This week I attended a work conference. The coffee was too hot and the cookies were stale (still ate ‘em), but the real stand-outs were the speakers.
Well, two speakers.
If I could provide a bit of context without doxing myself: I work in marketing. The specific employer I work for is pretty old-fashioned, trying hard not to be, and has a lot of tenured folks who have been around for decades. We’re talking polite, normal, middle-class people, who are very settled into their career and twice my age or older. Not all of them, mind, but I’d wager the average age to be mid 40s.
After a series of informative talks from companies that were honestly more pitches to pay for their services with some interesting stats peppered in, a couple of young white dudes came up on stage. Which, not to be ageist and racist and sexist to young white dudes, but they looked like tech bros.
And then they opened their mouths and started talking about NFTs and the metaverse.
nfts in 2023?
Reader, I was bursting. I was surrounded by gentle older folks who don’t know what Fortnite is, and here these guys are equating that to the metaverse and trying to explain NFTs using words like “blockchain.”
Folks in Somnol share articles from Web3 is Going Just Great all the time, and Cameron’s favourite term “webshit” was fresh in my mind. This was peak webshit.
Know your audience! I’m not even sure how it was relevant to our jobs, unless these dudes thought they could scam us. For even more context, my employer is a nonprofit (ideally), meaning we need to be extra smart with our spending (ideally). We’re no Coca Cola or Nike, eager to piss away money on gimmicks for the sake of a headline. Uh, ideally.
What were they even selling? A vague web3 platform where you can create a virtual wallet linked to the metaverse… somehow, and mint your own NFTs, I think. Is it a game? A social network thing? Is it Roblox?
Outside of them showing off the ugliest avatars and NFTs I have ever seen (and dancing around furries when they talked about representing yourself as a “non-human” online) I was also blown away by the sheer cope. Or, sorry, presenting out of context and irrelevant figures to fluff things up.
They correlated video games and social media to the metaverse, citing that there are four billion social media users so of course there’s uptake for the metaverse. No figures on actual metaverse uptake, though. Or asserting that gamers are 40% women, with no additional thought or analysis into the gaming and nerd community’s issues with women, and therefore the metaverse is inclusive. Cost isn’t a barrier because some VR headsets are $300!
Which is the crux of the issue for all webshit, right? It’s either grifters or idiot tech bros or idiot grifter tech bros who can’t see past their own nose. Why do we need an update to the concept of money? Why do we need a virtual space that we consider just as real as our real lives and spend as much money there on virtual items as we do on physical items? What are we solving by jamming technology in all of our holes?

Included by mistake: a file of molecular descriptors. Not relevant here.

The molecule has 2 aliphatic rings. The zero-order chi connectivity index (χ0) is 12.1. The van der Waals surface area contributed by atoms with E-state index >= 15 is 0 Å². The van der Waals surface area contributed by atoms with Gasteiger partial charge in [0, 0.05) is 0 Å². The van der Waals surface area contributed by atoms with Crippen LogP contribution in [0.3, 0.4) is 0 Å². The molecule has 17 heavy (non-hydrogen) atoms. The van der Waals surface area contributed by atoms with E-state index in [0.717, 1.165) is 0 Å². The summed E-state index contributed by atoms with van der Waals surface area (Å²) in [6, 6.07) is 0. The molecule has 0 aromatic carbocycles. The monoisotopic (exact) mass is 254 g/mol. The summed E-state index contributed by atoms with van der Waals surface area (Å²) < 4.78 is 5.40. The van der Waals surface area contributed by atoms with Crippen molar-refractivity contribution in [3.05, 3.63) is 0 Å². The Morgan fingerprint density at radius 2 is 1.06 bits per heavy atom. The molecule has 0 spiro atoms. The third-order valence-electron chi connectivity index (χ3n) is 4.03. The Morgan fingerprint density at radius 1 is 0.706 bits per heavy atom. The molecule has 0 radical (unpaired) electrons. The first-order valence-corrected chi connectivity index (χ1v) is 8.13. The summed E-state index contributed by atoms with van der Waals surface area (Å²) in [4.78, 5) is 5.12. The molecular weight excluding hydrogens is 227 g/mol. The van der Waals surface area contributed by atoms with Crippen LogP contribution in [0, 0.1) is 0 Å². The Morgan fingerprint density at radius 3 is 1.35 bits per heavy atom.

Of course, they have their own “reasons.” People can truly be themselves on the metaverse! Because apparently it’s different from having a username and avatar anywhere else? You can attend concerts and events from all over the world! If they’re virtual and you own a headset and fast internet. You can buy and collect digital goods! Because sometimes some people like to just own stuff, even if it’s not real stuff. NFTs are like art—no, wait—like prints of art because you can’t afford the real thing. Except art usually has an aesthetic behind it and is made by a person and just look at it.
it’s just like ready player one (affectionate)
For the record, I never read or watched Ready Player One because I am deeply disinterested, but I sure do know the synopsis. So when these dudes said the metaverse was just like it (which went over people’s heads since some folks in the room don’t even know what that is), I wanted to ask them—I thought Ready Player One was set in a dystopia? Like, people living in trash heaps going into VR worlds to escape their unbearable real lives? I didn’t, because I was at a work conference and didn’t want to make a scene, but you know. Wanted to.
Because sci fi tends to be hyperbole based on real life issues and fears. You get that, right, tech bros? You get that that’s what the genre is usually? I mean, I get the impression Ready Player One idolizes virtual reality and escapism, at least in the movie, so maybe I’m overthinking it.
Because yes, people (online news sources and idiots) were chattering about the metaverse and virtual gatherings when we were all on lockdown. They were also little more than a novelty and distraction, and internet use dipped the second we were let out again. Because nobody wants this except for tech bros, corporations, and tech bros running corporations. Because they don’t seem to care about the human soul, I guess?
It’s not a cure for any social ailments they’re offering. It’s a symptom of our issues at best, or a venom at worst. If people are lonely, the solution isn’t virtual gatherings, but actual human connection and going outside. If you want art, buy art. If people don’t feel comfortable expressing their “authentic selves” and feel the need to do so with gaudy avatars, maybe we as a culture need to be more welcoming to the other?
Unless you’re a furry. Put that shit away.